XRD patterns of the untreated kaolinite and synthesis products were recorded using a Philips PW1710 diffractometer operating in Bragg-Brentano geometry with Cu-Kα radiation (40 kV and 40 mA) and secondary monochromation. Data collection was carried out in the 2θ range 3-50°, with a step size of 0.02°. Phase identification was performed by searching the ICDD powder diffraction file database, with the help of JCPDS files for inorganic compounds. The morphology of the solid phases were examined by scanning electron microscopy (ZEISS EVO50) under the following analytical conditions: I probe 1 nA, EHT = 20.00 kV, beam current 100 µA, Signal A = SE1, WD = 8.0 mm. Fourier transform infrared (FTIR) spectroscopy was carried out using a Mattson Genesis II FT-IR spectrometer in the 4000-400 cm-1 region. Nuclear magnetic resonance spectra for 29Si,27 Al were recorded on a Varian UnityInova spectrometer under the following analytical conditions: MAS probe 7.5-4.0 mm; frequency 59.6-78.1 MHz; spectral width 29996-100000 Hz; acquisition time 30-10 ms; recycle time 120-0.5 s; number of repetitions 15-2200; spinning rate 5040-14000 Hz; pulse angle π/2-π/10. The chemical shifts were referenced to tetramethylsilane (TMS) for 29Si and 1 M AlCl3 aqueous solution for 27Al. Thermogravimetric analyses were performed on a Mettler Toledo TG 50 thermobalance. Samples ∼ 15-20 mg were heated under nitrogen gas flow (20 mL/min) between 25-700 °C at a rate of 20°C/min.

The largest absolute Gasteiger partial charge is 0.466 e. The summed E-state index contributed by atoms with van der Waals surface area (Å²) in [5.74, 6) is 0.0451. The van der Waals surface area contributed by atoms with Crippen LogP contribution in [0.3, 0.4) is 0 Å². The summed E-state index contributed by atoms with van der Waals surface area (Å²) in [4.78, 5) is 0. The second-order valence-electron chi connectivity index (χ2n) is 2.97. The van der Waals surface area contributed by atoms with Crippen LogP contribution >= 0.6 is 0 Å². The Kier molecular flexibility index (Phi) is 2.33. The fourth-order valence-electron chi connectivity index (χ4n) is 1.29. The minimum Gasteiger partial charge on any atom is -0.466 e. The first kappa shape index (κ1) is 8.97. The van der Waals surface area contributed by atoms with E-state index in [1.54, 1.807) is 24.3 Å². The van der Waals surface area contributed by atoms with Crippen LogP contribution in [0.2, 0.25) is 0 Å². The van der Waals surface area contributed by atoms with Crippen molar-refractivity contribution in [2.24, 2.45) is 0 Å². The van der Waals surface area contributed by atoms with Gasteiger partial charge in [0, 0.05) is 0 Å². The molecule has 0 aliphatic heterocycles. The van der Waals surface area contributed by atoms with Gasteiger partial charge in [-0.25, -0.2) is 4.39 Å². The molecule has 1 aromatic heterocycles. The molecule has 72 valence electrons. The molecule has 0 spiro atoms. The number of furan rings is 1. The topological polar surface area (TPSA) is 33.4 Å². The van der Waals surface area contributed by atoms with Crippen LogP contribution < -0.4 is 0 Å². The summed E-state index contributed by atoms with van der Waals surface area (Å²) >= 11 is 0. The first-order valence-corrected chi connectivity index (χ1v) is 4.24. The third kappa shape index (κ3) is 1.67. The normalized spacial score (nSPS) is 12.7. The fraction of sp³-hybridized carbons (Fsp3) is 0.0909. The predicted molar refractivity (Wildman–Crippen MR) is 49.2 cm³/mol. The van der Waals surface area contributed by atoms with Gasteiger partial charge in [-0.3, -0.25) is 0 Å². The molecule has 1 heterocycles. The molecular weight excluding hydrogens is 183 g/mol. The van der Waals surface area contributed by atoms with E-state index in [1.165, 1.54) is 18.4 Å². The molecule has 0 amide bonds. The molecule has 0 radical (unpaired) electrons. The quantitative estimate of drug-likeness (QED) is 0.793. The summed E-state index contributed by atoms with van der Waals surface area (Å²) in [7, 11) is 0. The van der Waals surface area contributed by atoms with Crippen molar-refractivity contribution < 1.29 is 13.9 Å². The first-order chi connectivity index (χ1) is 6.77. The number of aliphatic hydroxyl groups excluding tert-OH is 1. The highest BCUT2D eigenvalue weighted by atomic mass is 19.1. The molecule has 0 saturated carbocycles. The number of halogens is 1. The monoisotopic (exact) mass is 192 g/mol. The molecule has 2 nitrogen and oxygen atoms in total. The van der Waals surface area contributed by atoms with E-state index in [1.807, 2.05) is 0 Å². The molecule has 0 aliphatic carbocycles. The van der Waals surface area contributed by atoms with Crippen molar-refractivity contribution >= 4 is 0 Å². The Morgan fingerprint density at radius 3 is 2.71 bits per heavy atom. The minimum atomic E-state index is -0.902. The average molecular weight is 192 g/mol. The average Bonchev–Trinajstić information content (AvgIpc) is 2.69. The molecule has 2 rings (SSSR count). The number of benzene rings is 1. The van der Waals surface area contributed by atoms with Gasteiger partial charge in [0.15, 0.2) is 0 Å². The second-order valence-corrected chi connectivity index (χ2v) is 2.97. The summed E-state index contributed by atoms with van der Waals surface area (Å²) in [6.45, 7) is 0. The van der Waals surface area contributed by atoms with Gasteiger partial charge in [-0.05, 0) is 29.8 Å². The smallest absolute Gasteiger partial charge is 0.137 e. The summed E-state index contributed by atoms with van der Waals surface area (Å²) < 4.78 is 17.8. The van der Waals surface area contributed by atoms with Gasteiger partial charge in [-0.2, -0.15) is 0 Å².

Results and discussion
Characterization of the unreacted and thermally treated kaolinite
XRD patterns ofthe untreated andthermallytreated kaolinite are shown in figure 1. Metakaolinite is characterized by the disappearance of all the XRD peaks of kaolinite, accompanied by the appearance of an amorphous aluminosilicate (see the broad hump at 2θ = 13-33°). However, metakaolinite contains mullite as the main crystalline phase at 1000 °C. Therefore, MTK600 was used as starting material in zeolite synthesis. Similar results have reported by Mackenzie  for calcination at higher temperatures, which leads to the formation of mullite and cristobalite. After the decomposition of kaolinite, the higher order reflections of this mineral lost their intensity and merged into the XRD background, which led to the opinion that metakaolinite can be amorphous, although actually a conception of the short-range order crystalline structure of metakaolinite predominates .
Figure 1 X-ray diffraction patterns of unreacted (background) and thermally treated kaolinite at different temperatures. Ili, illite; Kao, kaolinite; Ms, muscovite; Hal, halloysite; Mul, mullite